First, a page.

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Two American Lives

“Whatsoever thy hand findeth to do, do it with thy might.”

—Ecclesiastes 9:10

The Gilded Age still exerts a strange pull on the American imagination.  It was a time of larger-than-life people and larger-than-life business entities.  It featured conspicuous consumption—including palatial mansions, yachts, international travel, and international scandal—that seems almost to exceed anything we have today.  Today’s celebrity businessmen—Bill Gates, Warren Buffet, Robert Rubin—simply can’t hold a candle to John D. Rockefeller, Jay Gould, Andrew Carnegie, and Andrew Mellon.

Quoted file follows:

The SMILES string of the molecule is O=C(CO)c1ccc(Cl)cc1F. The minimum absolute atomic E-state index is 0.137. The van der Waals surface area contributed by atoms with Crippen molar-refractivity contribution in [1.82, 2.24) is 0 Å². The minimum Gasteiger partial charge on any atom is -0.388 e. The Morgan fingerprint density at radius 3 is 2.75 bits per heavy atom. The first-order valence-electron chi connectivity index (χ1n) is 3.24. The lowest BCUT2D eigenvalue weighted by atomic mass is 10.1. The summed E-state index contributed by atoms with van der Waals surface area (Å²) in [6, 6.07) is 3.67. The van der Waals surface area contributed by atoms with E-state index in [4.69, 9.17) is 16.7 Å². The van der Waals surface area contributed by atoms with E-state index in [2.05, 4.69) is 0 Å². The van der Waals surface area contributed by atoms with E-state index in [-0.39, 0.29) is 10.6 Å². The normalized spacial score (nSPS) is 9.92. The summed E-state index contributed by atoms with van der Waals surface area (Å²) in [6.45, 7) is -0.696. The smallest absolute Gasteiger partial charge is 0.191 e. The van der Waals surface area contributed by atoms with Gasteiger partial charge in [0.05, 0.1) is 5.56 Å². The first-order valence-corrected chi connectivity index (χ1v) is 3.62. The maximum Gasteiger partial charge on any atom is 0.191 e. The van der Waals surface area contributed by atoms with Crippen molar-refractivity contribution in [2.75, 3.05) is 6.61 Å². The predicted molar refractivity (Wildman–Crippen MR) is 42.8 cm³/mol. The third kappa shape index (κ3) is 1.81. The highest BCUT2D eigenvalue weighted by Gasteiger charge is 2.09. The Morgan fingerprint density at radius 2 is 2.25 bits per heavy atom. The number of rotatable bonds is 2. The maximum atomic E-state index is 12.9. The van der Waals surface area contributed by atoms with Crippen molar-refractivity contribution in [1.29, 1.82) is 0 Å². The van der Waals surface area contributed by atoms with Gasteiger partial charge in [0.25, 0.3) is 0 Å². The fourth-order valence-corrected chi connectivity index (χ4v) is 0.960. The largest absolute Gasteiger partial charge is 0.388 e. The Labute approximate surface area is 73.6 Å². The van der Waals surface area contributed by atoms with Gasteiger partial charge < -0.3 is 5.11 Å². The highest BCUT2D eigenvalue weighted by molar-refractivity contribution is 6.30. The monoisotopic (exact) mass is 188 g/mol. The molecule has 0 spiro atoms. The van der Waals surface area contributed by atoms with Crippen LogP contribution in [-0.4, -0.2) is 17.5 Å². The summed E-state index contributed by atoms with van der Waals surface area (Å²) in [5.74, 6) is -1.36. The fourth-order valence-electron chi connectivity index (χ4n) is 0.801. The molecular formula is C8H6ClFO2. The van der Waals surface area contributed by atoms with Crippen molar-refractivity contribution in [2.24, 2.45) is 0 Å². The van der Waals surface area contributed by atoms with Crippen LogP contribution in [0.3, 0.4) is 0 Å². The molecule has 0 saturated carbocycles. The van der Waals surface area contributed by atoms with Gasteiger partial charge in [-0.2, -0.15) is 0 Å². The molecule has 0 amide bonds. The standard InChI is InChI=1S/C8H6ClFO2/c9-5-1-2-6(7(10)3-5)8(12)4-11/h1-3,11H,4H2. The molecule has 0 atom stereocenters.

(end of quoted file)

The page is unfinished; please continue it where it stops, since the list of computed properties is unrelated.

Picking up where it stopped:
These biographies of Carnegie and Mellon are massive.  Nasaw’s runs to 800 pages of text; Cannadine’s, to 620—big books about big men.  Carnegie and Mellon had some things in common, both being of that Scotch-Irish stock that was so important in furnishing the leaders of the American Revolution, and of 18th- and 19th-century America generally.  They were quintessential American WASPs, yet their personalities and personal histories were very different.

Andrew Carnegie immigrated to this country at the age of 13, after his father failed to make a living as a weaver in Ireland.  He lived most of his life with his mother, marrying very late, and, from his teen years, threw himself...

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